Many observers have pointed towards Spain’s internal struggles with secessionist movements in Catalonia and the Basque Country as the underlying motivation, although Madrid has systematically denied this. “It is unrealistic to compare Spain and the Balkans,” Spain’s former Deputy Prime Minister María Teresa Fernández de la Vega said in 2010.
However, as much as Spain’s successive governments have attempted to downplay it, the fear that even the smallest sign of acknowledgement of Kosovo’s sovereignty could justify similar efforts for self-determination at home is still very real, and it shows. Not least at a time when Catalonia’s independence movement is active and strong.
It is very clear that Spain is currently dealing with a full array of domestic crises, but under no circumstance should this be considered grounds for the Spanish state to hamper Kosovo’s limited opportunities to assert itself as an independent state internationally.
The government in Madrid is trapped in its own illusions. Its belief that vocal opposition towards sharing a space with Kosovo endows it with credibility and resilience regarding the challengers of Spain’s territorial integrity is nonsensical.
Furthermore, Madrid is also still unable to grasp that it is completely unnecessary to engage in these explicit demonstrations of rejection in order to emphasise its political stance towards Kosovo. All continuations of this approach, such as that seen last week, are a wasted opportunity to understand that non-recognition of Kosovo and diplomatic cordiality can be compatible with one another.
Ignoring this possibility, Spain has continued to stick to what it considers a pragmatic approach. Namely, that dealing with occasional diplomatic struggles at a few summits and sporting events every other year is still more profitable and sustainable in the long run than facing the potential backlash of political rapprochement with Kosovo.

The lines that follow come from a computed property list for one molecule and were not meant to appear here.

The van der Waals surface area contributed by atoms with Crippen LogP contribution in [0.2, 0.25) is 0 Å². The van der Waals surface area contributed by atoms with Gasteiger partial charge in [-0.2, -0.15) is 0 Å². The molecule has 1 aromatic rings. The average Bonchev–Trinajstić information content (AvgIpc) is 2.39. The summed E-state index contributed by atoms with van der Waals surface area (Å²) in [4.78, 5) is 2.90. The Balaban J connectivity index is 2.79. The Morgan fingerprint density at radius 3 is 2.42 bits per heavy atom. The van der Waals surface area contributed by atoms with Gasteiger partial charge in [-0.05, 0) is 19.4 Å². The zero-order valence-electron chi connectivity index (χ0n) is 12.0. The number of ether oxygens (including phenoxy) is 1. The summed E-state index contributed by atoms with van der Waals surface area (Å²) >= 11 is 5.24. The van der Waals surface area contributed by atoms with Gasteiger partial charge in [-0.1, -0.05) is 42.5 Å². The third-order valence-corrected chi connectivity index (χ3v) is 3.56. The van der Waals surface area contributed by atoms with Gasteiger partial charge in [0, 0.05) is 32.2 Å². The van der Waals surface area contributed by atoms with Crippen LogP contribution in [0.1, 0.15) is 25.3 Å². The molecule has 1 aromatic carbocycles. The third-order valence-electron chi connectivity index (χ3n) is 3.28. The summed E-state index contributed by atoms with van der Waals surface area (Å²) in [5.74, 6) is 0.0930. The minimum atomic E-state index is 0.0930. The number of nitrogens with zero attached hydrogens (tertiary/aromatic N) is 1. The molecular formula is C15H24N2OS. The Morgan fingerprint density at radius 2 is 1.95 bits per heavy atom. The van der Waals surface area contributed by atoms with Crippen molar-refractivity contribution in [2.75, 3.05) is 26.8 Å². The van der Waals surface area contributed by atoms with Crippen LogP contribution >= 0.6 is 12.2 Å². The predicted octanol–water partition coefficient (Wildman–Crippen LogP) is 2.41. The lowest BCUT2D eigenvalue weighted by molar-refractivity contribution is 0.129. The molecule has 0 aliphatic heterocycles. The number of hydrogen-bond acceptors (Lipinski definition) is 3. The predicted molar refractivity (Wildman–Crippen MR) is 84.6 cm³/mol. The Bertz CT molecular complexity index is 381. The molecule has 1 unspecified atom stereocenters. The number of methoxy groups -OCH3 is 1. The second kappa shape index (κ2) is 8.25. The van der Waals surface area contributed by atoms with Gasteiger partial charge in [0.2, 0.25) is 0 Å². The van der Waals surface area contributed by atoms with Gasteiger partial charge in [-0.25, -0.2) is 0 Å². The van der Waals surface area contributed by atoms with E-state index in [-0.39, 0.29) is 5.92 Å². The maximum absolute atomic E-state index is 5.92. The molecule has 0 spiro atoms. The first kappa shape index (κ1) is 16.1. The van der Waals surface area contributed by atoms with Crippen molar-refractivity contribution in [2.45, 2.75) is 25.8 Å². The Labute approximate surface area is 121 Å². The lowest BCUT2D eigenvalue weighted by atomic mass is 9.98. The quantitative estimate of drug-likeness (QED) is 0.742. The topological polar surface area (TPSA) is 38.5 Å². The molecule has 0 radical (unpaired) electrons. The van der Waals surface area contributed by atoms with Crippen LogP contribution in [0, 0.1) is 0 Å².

At state level, the initiation of an informed and honest political debate around Kosovo has never been considered, either due to neglect or nervousness. This overall feeling is a reflection of that amongst the Spanish public, who are mostly torn between disinterest towards the issue and fear that approaching Kosovo constructively would justify Catalonia and the Basque Country’s independence efforts.
Spain must urgently engage in a thorough and serious public discussion in order to detach Kosovo’s sui generis case from any domestic resemblances once and for all. Only a brave process of national introspection can put an end to the haunting fear of comparisons between the self-determination movement by Kosovo Albanians and pro-independence groups in Spain.
It is now in the hands of the Spanish authorities to engage in a non-obstructive approach towards Kosovo and avoid future episodes of diplomatic embarrassment. In order to achieve this, it will first have to let go of its angst over sharing a common space with Kosovo – after all, tricks and pirouettes work better on the football pitch than they do in diplomacy.
The opinions expressed in the opinion section are those of the authors only and do not necessarily reflect the views of BIRN.
Alejandro Esteso Pérez is a political analyst and researcher. His research focuses on EU enlargement, corruption, elections, and party politics in the Western Balkans.
15 March 2021 - 13:03